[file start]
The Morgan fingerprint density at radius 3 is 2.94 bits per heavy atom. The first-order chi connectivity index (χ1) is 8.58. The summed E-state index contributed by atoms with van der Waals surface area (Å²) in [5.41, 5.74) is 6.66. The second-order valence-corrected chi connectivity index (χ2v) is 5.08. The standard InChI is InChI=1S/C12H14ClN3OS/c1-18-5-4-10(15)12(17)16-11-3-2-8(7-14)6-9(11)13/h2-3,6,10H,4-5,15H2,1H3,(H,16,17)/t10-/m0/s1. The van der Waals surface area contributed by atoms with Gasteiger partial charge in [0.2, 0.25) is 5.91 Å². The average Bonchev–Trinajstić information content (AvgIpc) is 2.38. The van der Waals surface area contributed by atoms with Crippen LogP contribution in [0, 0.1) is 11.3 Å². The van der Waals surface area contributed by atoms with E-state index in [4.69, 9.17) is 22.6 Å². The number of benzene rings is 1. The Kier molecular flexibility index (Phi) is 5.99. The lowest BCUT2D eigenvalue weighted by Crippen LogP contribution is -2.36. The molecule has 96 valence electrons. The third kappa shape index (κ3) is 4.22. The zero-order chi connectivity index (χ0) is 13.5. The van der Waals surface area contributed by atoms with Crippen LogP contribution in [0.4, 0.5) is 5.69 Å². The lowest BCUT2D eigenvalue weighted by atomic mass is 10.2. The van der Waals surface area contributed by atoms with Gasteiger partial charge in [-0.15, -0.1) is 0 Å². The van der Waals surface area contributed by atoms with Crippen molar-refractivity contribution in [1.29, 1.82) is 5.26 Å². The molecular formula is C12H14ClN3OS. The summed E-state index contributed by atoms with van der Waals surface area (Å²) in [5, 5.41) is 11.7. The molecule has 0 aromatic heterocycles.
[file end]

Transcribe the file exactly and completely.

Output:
The Morgan fingerprint density at radius 3 is 2.94 bits per heavy atom. The first-order chi connectivity index (χ1) is 8.58. The summed E-state index contributed by atoms with van der Waals surface area (Å²) in [5.41, 5.74) is 6.66. The second-order valence-corrected chi connectivity index (χ2v) is 5.08. The standard InChI is InChI=1S/C12H14ClN3OS/c1-18-5-4-10(15)12(17)16-11-3-2-8(7-14)6-9(11)13/h2-3,6,10H,4-5,15H2,1H3,(H,16,17)/t10-/m0/s1. The van der Waals surface area contributed by atoms with Gasteiger partial charge in [0.2, 0.25) is 5.91 Å². The average Bonchev–Trinajstić information content (AvgIpc) is 2.38. The van der Waals surface area contributed by atoms with Crippen LogP contribution in [0, 0.1) is 11.3 Å². The van der Waals surface area contributed by atoms with E-state index in [4.69, 9.17) is 22.6 Å². The number of benzene rings is 1. The Kier molecular flexibility index (Phi) is 5.99. The lowest BCUT2D eigenvalue weighted by Crippen LogP contribution is -2.36. The molecule has 96 valence electrons. The third kappa shape index (κ3) is 4.22. The zero-order chi connectivity index (χ0) is 13.5. The van der Waals surface area contributed by atoms with Crippen LogP contribution in [0.4, 0.5) is 5.69 Å². The lowest BCUT2D eigenvalue weighted by atomic mass is 10.2. The van der Waals surface area contributed by atoms with Gasteiger partial charge in [-0.15, -0.1) is 0 Å². The van der Waals surface area contributed by atoms with Crippen molar-refractivity contribution in [1.29, 1.82) is 5.26 Å². The molecular formula is C12H14ClN3OS. The summed E-state index contributed by atoms with van der Waals surface area (Å²) in [5, 5.41) is 11.7. The molecule has 0 aromatic heterocycles.